‘Solar Energy Journal’ Debunks Myths that Rooftop Solar is Subsidized by Non-Solar Customers — Provides Scientific Evidence that Net-Metered Solar Saves Money for Utilities and Ratepayers

New scientific evidence-based research from the Solar Energy Journal debunks the myth promoted by electric utilities that ratepayers subsidize net-metered solar. The truth is just the opposite. This recently published scientific research adds data from real-world experience to prove the point.

Drawing on real-time 5- to 15-minute interval data collected over a period of one to three years from nine solar power systems installed across Virginia, along with published data from grid operator PJM about when the “coincident peak demand” times occur on the grid, the research was just published in a peer-reviewed paper in the February 2024 issue of the journal Solar Energy, “Optimizing solar capacity for commercial-scale PV systems: An empirical cost-benefit framework for all stakeholders.”

As its abstract puts it, “This paper debunks conventional dogma that distributed solar burdens non-participants with cross-subsidization, rather highlighting the need for policies which promote distributed solar access and more equitable energy grids.”

Co-authored by SSF President and Co-founder Tony Smith, with a PhD from the Wharton School of Management, and Andre Eanes, formerly SSF’s Technical Manager and currently a master’s degree student at the Yale School of the Environment, the paper provides evidence that rooftop solar not only benefits customers, but that distributed solar achieves significant benefits for utilities. By providing power at times when the grid needs it the most, called “coincident peak demand,” solar can help utilities meet increased demand during summer daytime peak periods less expensively.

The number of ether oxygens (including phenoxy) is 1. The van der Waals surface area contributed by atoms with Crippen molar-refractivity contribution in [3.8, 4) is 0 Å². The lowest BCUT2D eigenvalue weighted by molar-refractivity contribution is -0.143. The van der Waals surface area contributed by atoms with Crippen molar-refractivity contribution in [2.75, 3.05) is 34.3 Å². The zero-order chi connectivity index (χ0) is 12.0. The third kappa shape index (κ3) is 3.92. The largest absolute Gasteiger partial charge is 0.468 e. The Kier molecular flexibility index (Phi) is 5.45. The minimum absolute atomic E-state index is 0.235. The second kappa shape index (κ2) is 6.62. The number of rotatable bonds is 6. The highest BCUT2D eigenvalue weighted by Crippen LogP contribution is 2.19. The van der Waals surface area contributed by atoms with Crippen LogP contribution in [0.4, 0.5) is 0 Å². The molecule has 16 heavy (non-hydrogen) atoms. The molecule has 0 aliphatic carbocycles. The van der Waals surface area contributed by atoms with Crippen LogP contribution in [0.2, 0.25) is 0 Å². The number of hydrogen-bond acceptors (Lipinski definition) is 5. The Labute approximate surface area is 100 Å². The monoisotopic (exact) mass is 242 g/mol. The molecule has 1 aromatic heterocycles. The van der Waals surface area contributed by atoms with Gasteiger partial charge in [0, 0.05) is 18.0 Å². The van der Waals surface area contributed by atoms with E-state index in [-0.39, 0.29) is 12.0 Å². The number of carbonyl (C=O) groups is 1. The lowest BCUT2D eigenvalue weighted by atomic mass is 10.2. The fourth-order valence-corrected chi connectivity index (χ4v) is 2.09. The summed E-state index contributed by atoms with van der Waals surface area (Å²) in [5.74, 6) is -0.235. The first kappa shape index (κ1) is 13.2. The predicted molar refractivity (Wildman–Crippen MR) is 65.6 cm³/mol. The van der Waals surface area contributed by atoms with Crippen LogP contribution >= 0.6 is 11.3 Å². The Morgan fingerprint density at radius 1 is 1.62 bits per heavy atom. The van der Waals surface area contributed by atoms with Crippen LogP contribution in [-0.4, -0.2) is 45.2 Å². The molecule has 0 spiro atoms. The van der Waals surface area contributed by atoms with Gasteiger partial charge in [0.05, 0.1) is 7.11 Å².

Key points from the paper make the case that distributed solar doesn’t cost the grid money. Instead, it saves the grid money. And we’ve got the data to prove it:

  • Actual operational data from nine commercial-scale solar PV systems in Virginia over single- to multi-year periods are used.
  • Facilities analyzed encompass four different end-use categories with summer- and daytime-peaking (SDP) electricity demand.
  • Granular performance analyses demonstrate a consistent potential to reduce peak demand for individual SDP customers and coincident peak demand for regional grids.
  • Properly sized systems (large enough but not oversized) can maximize financial savings for commercial solar customers.
  • With proper scale and policy support, solar PV can provide financial savings to solar customers, utilities, and utility ratepayers alike.

Read the whole article, or just get a summary from the abstract. Then, spread the word that utilities are wrong about the costs of rooftop solar. Net metering doesn’t represent a subsidy of solar customers by everybody else, as utilities have claimed. Instead, the truth is that solar customers provide money savings to the whole grid, offering benefits even to ratepayers who don’t have solar equipment themselves.

Written by: Erik Curren